is it easy enough to change a spoke on a rear wheel? It is not on the side of the chain ring. Thanks


  • 4
    Depends on your experience level and tools on hand -- if you've never trued a wheel before, for example, I wouldn't recommend it. You'll need the shop to cut the spoke anyway, so may as well have them install it.
    – Batman
    Jul 25, 2017 at 14:39

2 Answers 2


Depends - you will probably need to remove the cassette/freewheel anyway, to get enough room to get the spoke in even though its the non-drive side. I've replaced one by bending the spoke horribly to get it through the hub, and while it worked was not a good technique.

You will need a spoke key for tensioning - an adjustable spanner may work but its asking for rounded-off nipples. Or you can remove the tube and tyre and maybe tension it with a flat screwdriver.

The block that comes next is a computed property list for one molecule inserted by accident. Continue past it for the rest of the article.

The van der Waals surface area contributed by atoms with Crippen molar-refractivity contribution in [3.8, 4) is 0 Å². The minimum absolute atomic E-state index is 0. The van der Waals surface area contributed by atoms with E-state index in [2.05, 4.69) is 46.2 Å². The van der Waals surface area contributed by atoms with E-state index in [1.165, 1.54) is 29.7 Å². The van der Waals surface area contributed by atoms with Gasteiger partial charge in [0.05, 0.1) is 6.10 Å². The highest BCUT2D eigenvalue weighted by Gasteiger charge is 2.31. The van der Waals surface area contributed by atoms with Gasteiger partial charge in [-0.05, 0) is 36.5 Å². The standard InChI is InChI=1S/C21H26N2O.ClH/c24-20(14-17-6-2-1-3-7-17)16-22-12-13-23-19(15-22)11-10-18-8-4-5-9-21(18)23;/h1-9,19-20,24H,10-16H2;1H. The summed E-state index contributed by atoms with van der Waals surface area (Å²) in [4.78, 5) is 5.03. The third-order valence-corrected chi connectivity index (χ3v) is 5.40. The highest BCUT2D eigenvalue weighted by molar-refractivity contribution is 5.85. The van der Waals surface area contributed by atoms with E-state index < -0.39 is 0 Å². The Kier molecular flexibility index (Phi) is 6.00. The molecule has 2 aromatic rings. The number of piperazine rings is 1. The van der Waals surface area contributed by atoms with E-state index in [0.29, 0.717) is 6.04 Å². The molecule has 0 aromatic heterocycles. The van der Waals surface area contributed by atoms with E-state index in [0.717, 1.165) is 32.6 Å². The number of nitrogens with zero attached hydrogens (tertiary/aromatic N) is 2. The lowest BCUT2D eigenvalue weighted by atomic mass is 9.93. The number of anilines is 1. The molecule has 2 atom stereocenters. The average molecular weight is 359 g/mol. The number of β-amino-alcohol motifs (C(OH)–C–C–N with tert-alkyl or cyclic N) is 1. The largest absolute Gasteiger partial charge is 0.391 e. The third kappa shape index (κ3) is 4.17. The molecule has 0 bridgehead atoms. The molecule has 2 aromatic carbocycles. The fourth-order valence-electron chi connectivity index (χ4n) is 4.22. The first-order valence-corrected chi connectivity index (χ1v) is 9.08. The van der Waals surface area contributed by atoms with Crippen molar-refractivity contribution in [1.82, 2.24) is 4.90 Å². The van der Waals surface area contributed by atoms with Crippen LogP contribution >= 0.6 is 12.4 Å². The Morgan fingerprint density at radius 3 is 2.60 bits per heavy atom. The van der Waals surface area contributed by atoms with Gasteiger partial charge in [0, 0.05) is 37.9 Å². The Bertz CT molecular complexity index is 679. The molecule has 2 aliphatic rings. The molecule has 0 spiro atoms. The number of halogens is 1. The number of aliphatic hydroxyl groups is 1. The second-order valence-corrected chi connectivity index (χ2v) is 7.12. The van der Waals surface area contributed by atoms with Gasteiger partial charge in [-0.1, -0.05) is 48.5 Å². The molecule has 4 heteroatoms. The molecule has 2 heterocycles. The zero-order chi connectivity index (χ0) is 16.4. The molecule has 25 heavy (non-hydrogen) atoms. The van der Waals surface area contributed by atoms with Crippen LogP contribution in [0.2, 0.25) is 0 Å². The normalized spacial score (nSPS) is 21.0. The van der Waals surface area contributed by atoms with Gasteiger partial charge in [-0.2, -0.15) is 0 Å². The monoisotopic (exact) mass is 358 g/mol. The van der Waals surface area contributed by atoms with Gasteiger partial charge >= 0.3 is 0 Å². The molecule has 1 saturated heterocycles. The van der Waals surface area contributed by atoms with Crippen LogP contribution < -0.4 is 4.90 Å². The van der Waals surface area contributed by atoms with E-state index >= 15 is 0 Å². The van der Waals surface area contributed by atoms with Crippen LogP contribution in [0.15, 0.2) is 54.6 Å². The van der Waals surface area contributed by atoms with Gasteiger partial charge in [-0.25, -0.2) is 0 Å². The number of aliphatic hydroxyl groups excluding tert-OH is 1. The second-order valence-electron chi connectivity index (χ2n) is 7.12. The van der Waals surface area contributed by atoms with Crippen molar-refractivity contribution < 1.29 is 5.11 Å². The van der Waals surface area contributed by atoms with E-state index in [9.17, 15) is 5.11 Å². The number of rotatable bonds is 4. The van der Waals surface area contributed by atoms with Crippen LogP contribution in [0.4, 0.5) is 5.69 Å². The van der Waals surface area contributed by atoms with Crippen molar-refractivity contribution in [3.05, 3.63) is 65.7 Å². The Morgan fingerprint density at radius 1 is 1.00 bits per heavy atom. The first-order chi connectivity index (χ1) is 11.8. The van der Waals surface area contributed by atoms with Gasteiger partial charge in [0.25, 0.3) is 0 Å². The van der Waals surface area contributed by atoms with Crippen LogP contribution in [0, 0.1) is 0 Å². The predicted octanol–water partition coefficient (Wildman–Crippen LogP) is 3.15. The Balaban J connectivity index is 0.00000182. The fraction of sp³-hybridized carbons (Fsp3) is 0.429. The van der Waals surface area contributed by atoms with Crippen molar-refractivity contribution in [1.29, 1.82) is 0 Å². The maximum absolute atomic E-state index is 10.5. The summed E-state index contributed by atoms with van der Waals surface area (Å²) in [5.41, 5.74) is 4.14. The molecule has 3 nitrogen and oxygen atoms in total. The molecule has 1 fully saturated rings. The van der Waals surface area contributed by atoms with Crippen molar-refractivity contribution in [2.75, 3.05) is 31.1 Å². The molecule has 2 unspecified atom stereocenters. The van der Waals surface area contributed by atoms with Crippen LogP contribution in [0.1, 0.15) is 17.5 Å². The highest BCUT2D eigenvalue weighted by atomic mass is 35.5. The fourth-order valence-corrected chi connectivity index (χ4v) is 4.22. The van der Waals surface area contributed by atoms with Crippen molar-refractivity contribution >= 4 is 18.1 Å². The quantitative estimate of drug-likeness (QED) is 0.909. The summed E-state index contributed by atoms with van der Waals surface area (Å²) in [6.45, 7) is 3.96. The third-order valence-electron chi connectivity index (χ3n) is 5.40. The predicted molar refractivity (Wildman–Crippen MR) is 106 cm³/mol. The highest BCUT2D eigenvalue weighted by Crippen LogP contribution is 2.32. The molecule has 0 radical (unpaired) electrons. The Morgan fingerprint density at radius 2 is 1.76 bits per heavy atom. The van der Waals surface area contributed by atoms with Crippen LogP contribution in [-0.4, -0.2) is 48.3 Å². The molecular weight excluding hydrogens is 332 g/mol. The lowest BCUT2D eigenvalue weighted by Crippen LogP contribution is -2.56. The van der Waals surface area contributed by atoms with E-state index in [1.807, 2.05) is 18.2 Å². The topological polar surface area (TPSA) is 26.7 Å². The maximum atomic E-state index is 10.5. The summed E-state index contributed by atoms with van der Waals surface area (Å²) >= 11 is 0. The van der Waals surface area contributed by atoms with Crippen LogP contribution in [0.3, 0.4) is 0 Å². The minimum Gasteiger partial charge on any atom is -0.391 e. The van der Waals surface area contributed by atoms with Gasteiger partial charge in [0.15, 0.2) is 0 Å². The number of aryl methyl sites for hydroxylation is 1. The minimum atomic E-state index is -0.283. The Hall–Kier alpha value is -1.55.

If you don't feel confident, its safest to get a bike shop to do it. They will only need the wheel, not the whole bike. You'll need to buy a new spoke of the right length too, the LBS can measure your old one.


If the broken spoke is not on the sprocket side then you can usually replace it without needing to remove the sprockets. However, you would generally need to bend the replacement spoke (and then straighten it once it is threaded through), and purists will revolt at this.

So the "general purpose" fix is to remove the sprockets. How you do this depends on the type of hub -- there are two basic types with a number of variations in the details, and you will need some specialized tools.

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